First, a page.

This guest post is written by Maxine Mei-Fung Chung, author of What Women Want.
Every Saturday night my grandmother, Constance; invited women to her home to talk and eat food. Makeshift chairs were transformed from fruit crates, tables hoisted and raised from cardboard boxes. Sometimes a cotton sheet was thrown over the makeshift furniture if Constance, or Connie, as she preferred, was feeling particularly, bougie. My grandmother Connie was a phenomenal woman. She was perhaps, alongside the fierce and graceful Maya Angelou, the original Phenomenal Woman—at least in my world, anyway.
These Saturday Night Women came and went in droves. And more women followed. Most of them seeing off deaths, divorces, Thatcherism, births of children, grandchildren, great grandchildren, celebrations and victories. As our community grew, the women would spill out into the back yard where cigars and cigarettes were smoked. Their conversations ranged from politics to the latest fashions; love to heartbreak; fine literature to bingo and working life to a life that was longed for, dreamed of. An avid reader of memoir and a storming believer of the tarot, it was not unusual to watch my grandmother discussing enthusiastically all things clairvoyance while sharing her most recent read. In listening to her, one might think she’d known the person described in the latest non-fiction narrative she’d invested and this, I believe, was just one of her many talents. My grandmother wanted to know people, well. She wanted to understand them, deeply. I believe any person would have been blessed had Connie known them, be it in real life or through her reading of them because she was an advocate. A generous and warmhearted woman who would rise other women.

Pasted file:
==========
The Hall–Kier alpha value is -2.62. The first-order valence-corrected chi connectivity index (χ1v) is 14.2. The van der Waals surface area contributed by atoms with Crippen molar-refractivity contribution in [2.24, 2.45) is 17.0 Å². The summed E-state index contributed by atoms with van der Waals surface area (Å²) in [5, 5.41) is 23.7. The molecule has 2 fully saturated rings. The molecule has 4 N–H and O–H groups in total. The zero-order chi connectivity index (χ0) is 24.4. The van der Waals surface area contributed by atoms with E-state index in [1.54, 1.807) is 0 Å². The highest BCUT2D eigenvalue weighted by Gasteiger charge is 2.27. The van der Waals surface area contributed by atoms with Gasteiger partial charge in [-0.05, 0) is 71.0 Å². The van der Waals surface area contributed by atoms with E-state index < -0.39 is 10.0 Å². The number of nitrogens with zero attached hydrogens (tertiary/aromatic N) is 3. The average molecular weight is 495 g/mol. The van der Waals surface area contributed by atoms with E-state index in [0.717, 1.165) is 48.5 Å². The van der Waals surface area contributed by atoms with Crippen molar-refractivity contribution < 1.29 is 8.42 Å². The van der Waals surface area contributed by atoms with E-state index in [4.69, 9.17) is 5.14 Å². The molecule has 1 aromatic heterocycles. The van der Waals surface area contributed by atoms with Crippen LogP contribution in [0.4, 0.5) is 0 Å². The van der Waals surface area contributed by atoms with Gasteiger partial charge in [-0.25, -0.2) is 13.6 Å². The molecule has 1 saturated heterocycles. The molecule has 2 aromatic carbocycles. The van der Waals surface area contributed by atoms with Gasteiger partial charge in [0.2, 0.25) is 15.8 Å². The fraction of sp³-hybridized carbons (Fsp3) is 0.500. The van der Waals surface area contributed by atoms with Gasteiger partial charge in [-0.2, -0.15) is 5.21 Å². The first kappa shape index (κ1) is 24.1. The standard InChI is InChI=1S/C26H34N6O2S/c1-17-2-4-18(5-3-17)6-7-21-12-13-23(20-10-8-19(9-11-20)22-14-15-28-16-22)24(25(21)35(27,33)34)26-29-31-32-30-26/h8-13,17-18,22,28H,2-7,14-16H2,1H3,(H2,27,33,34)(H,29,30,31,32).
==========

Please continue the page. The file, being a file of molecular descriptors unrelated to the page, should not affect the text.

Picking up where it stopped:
At times it was a stretch for some of the women to get on board with my grandmother’s passion for clairvoyance, but this difference rarely punctured the things that kept the women united, aligned. In solidarity.
So you’re a non-believer, Constance would shrug, that’s okay. Our difference is the glue that keeps these Saturday nights alive! Difference had no place with my grandmother’s fear. She believed in a future of love, humanity and liberation—as do I.
Perhaps I ought to have been at the local church disco or hanging out, smoking, drinking or listening to Neneh’s Cherry’s Buffalo Stance with teenagers my own age, or practicing my first kiss on the back of my hand but these women; these women had me transfixed. Their energy gave me life. I wanted to be no place more than in my grandmother’s house on Saturday night. A house she set in order and flung open the door so women could talk, laugh, learn, dance, smoke and be together. When I watched with fizzing curiosity the women’s animated rebellions, tears, tenderness and joy I was unaware these Saturday nights would be the very thing to jettison me towards a love of conversation and learning with and for other women. Every Saturday night was International Women’s Night.
Not a woman to do things by half, my grandmother travelled the world aged seventy-three. Until then, she had collected travel brochures and postcards of all the places she longed to visit. Desire, she taught me, exists in us from the cradle to the grave.